Professional cameras are sold in smaller numbers so are more expensive to produce, but Sony has shown they are nothing like as expensive to produce as they are presently being sold to the few "must haves" and those who want to display their conspicuous wealth.

The same situation exists with the D3 and D700. Again we are always told the sensor is the expensive part but within a short time of introducing the D3, the D700 with the same sensor was introduced, Certainly not long enough for sensor prices to have fallen to that degree to justify the extra cost of the D3's extras to manufacture:-

http://www.nikond700...-d700-compared/

In the UK the D3 is offered at £2541.58 (=$3,762.56) and the D700 £1481 ($2,193.89). The £1060.58 difference cannot be justified in terms of the extra manufacturing costs. They are just being priced to "milk" the marketing segment they think will pay through the nose for them. If Nikon and Canon's professional camera sales stall at these high prices, just watch their prices drop dramatically to something more in line with what the extra features over the Sony and the D700 actually cost to manufacture.

Dave Whiteley





The Sony and Nikon are worlds apart in speed and from reports on the web IQ. They maybe the same basic chip but one is a Chevy the other is a Cadillac. There are differences and I am sure Sony passes the lions share of the R&D on to Nikon then Nikon needs to R&D to intergrate the chip into its speed and system.



Plus the Sony A700 is not a D3 camera I am sure Nikon will have a D700x or something close that will be close to the sony price in the future after they reap the sales of the D3x and D3. Thom who is not overly joyed with the D3x is fairly sure Sony and Nikon do not use the same exact chip and I am sure no one is going to tell.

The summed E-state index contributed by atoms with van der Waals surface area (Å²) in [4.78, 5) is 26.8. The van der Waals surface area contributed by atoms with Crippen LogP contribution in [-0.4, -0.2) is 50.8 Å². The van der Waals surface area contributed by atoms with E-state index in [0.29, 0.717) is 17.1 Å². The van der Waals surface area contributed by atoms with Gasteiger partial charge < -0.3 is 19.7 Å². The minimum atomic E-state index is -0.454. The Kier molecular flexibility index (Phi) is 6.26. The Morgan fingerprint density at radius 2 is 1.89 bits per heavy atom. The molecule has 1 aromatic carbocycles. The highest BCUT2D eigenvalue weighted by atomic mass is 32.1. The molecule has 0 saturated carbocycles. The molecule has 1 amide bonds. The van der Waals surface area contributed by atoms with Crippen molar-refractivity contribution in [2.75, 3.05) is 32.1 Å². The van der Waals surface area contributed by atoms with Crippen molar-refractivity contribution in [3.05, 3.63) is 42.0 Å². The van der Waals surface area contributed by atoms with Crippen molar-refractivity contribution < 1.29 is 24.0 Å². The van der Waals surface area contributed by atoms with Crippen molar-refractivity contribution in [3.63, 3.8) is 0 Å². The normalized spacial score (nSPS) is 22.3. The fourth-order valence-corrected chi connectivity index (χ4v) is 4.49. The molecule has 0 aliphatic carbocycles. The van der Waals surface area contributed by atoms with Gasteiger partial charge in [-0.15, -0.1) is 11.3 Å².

But again Canon set the price for this type of camera and Nikon will ride it if they can. As others have said if the marklet can not bear the price it will drop.



Jim

God bless all those in harms way and Go Navy!



Nikon P900 Nikon P330

F100 w MB-15, N80, FM3a, FE2(Black and Silver) and EM.

Nikkor 24-85G ED AF-S VR, 70-300G ED AF-S VR, 28-105 3.5-4.5 AF-D, 50 1.8 AF-D

Nikon Series E lens, 28mm, 100mm, 135mm, 75-150mm, 70-210 f4.

MF Nikkor's 50 f2 Ai, 500 f4 ED Ai-P.

 

MF Rokinon 14mm f2.8 ED AE UMC(Ai-P)

MF Rokinon 85mm f1.4 ASP AE UMC(Ai-P)

 



Pro Manfrotto 055XV with Markins M10 ,Sirui P-326 6-Section Carbon Fiber Monopod with Markins Q3 Emille, Manfrotto Compact MKC3-H01M with Combo Head, 3Pod PTT1H Table Top Tripod with Giottos MH1304 Ballhead.


#15 james23p

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Posted 02 December 2008 - 03:26 PM

Interesting comments by all. Here is an interesting article posted on Kelby's site that addresses this subject:

http://www.scottkelb...8/archives/2463





That is a great story and my point and black pearls point this is aimed at a different client not the masses of D300 users even though I know some D300 users will get one this is a major tool and investment. Now if I had the choice for my style of shooting the D700 or D3 fits better than the D3x but if someone gave me one he he nice thought.



I guess I have just read to many people going nuts over a camera and they haven't even held one yet.



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#16 D50Michael

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Posted 02 December 2008 - 04:26 PM

Evidently Mr. Rockwell boycot did not last too long. he ordered the D3x a little while ago. Michael